Learn more about how MonitorChain works as the first on-chain Ethereum token security alert oracle.




The Simple Version

MonitorChain works to protect exchanges, traders, and token creators from cryptocurrency hack and theft related fraud. Rather than doing this in the way most security firms and smart contractor auditors do by attempting to prevent these incidents, MonitorChain springs to action once a catastrophic event has occurred to halt and mitigate the damages that occur in the aftermath of such hacks – specifically the dumping of stolen cryptocurrency tokens on DApps and exchanges to ‘fence’ their stolen goods, which passes the losses on to traders, exchanges, and token creators, resulting in the vast majority of hack related losses.

How does MonitorChain do this? By running a full Ethereum node, MonitorChain sees every single transaction and event that occurs on the Ethereum blockchain, including those on token contracts and decentralized applications that reside on Ethereum. With a combination of expertly crafted rules created by blockchain analysts and automated smart contract parsing engine, we have developed a system that detects suspicious activity the moment it occurs.

When a potential exploit or theft has occurred, MonitorChain sends the details of the incident to its subscribers so that they can take protective action. What makes MonitorChain different from other security feeds is that MonitorChain itself is on the Ethereum blockchain and was built specifically for use as an oracle in other smart contracts. What this means is that even decentralized applications like exchanges and tokens without an ‘owner’ can use MonitorChain to take automated protective action, securely and within seconds – before hackers dump hacked and stolen tokens on their users.

The Technical Version

MonitorChain is advanced security layer residing on top of the Ethereum blockchain. Given that preventing future problems with tokens and smart contracts, which are not fully covered by smart contract audits and that can include future found exploits and stolen private keys is of the highest importance, MonitorChain adds timely detection, alerting and prevention of the use of stolen tokens. Given that Ethereum tokens in most cases adhere to the token contract standard described in a handful of Ethereum Requests for Comment (most notably ERC20), it is possible to detect such token transactions and evaluate terms of their execution. Each token has specific set of functions and events that it must implement. Some of the most important are transfer and transferfrom functions as well as Transfer event. Extended ERC standards can also contain mint function and Mint event; therefore, it is possible to track whenever such function has been executed by listening to proper events that it emits. By listening, it is possible to apply rules which govern validation to all token transactions and based on the rules, specific token statuses can be inferred. MonitorChain utilizes accounted features of tokens smart contracts to implement the state-of-the-art token security solution on the Ethereum blockchain.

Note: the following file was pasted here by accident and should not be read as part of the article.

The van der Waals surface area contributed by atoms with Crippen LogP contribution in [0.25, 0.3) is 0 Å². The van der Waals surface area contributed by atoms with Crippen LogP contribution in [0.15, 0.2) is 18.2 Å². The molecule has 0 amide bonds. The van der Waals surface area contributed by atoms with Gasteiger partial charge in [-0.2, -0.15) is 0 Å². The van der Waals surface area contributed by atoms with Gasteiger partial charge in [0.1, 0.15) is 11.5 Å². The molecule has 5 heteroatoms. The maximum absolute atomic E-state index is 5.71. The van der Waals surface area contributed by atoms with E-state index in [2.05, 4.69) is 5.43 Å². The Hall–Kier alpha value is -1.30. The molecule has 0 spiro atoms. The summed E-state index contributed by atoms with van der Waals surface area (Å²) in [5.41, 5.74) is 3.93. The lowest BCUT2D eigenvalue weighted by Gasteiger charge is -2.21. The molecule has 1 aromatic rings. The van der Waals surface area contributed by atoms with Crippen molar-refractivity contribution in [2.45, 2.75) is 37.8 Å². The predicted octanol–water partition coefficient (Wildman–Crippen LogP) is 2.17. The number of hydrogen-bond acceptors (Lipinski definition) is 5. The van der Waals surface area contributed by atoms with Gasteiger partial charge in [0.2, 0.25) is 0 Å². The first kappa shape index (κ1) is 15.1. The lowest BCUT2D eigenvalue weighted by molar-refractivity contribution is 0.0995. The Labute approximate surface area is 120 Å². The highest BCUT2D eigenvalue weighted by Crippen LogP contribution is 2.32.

MonitorChain is comprised of the following components: MonitorChain Smart Contract (MCSC), Monitor, Tracker and AccessInterface library (AIL). MCSC is the main part of the MonitorChain system and is a central point of integration of the MonitorChain components. Information from all other components flow towards it, and stakeholders receive data by querying its functions. It serves as an Oracle that can be queried by other smart contracts or offchain applications to get information about the statuses of specific tokens or blocked addresses. Furthermore, it also controls access to the token statuses and blocked addresses and governs the process of token status changes. The Monitor is the component that listens, through a full Ethereum node endpoint provider for transaction related events that are submitted to the Ethereum blockchain. For each token transaction that is executed, Monitor performs transaction validation. Validation is based on the general token validation rules which include checking of the considerable total supply increase, transaction of an amount that exceeds sender’s balance, very big token transactions, and numerous additional scenario specific custom rules. The accounted rules are modeling the exploits that have already been discovered, and also covers most future exploits due to the narrow range of possible scenarios that occur once a hack is successful.